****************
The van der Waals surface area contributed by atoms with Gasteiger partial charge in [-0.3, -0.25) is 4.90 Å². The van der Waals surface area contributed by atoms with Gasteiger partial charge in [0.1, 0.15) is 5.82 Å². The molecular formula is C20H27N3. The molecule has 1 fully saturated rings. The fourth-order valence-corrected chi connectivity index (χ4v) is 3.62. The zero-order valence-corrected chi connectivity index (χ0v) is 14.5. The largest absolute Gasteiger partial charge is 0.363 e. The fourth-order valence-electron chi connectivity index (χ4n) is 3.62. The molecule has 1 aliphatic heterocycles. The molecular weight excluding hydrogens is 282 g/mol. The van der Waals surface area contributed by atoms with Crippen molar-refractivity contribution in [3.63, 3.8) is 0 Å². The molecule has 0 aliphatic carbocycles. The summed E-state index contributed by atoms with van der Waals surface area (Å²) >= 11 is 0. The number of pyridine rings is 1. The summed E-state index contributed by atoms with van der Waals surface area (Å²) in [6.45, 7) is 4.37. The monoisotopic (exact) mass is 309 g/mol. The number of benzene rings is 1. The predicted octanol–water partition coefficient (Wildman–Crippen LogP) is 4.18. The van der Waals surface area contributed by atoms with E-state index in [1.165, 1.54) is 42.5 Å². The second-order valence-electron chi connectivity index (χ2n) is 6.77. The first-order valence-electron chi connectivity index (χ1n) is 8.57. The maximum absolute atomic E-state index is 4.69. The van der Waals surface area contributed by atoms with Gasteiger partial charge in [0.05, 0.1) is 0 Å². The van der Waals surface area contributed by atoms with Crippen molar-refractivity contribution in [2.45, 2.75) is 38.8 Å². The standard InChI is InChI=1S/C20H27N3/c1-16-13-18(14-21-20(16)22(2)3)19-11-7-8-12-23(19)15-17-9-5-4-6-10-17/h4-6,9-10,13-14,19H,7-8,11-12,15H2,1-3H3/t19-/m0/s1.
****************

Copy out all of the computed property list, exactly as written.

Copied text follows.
The van der Waals surface area contributed by atoms with Gasteiger partial charge in [-0.3, -0.25) is 4.90 Å². The van der Waals surface area contributed by atoms with Gasteiger partial charge in [0.1, 0.15) is 5.82 Å². The molecular formula is C20H27N3. The molecule has 1 fully saturated rings. The fourth-order valence-corrected chi connectivity index (χ4v) is 3.62. The zero-order valence-corrected chi connectivity index (χ0v) is 14.5. The largest absolute Gasteiger partial charge is 0.363 e. The fourth-order valence-electron chi connectivity index (χ4n) is 3.62. The molecule has 1 aliphatic heterocycles. The molecular weight excluding hydrogens is 282 g/mol. The van der Waals surface area contributed by atoms with Crippen molar-refractivity contribution in [3.63, 3.8) is 0 Å². The molecule has 0 aliphatic carbocycles. The summed E-state index contributed by atoms with van der Waals surface area (Å²) >= 11 is 0. The number of pyridine rings is 1. The summed E-state index contributed by atoms with van der Waals surface area (Å²) in [6.45, 7) is 4.37. The monoisotopic (exact) mass is 309 g/mol. The number of benzene rings is 1. The predicted octanol–water partition coefficient (Wildman–Crippen LogP) is 4.18. The van der Waals surface area contributed by atoms with E-state index in [1.165, 1.54) is 42.5 Å². The second-order valence-electron chi connectivity index (χ2n) is 6.77. The first-order valence-electron chi connectivity index (χ1n) is 8.57. The maximum absolute atomic E-state index is 4.69. The van der Waals surface area contributed by atoms with Gasteiger partial charge in [0.05, 0.1) is 0 Å². The van der Waals surface area contributed by atoms with Crippen molar-refractivity contribution in [2.45, 2.75) is 38.8 Å². The standard InChI is InChI=1S/C20H27N3/c1-16-13-18(14-21-20(16)22(2)3)19-11-7-8-12-23(19)15-17-9-5-4-6-10-17/h4-6,9-10,13-14,19H,7-8,11-12,15H2,1-3H3/t19-/m0/s1.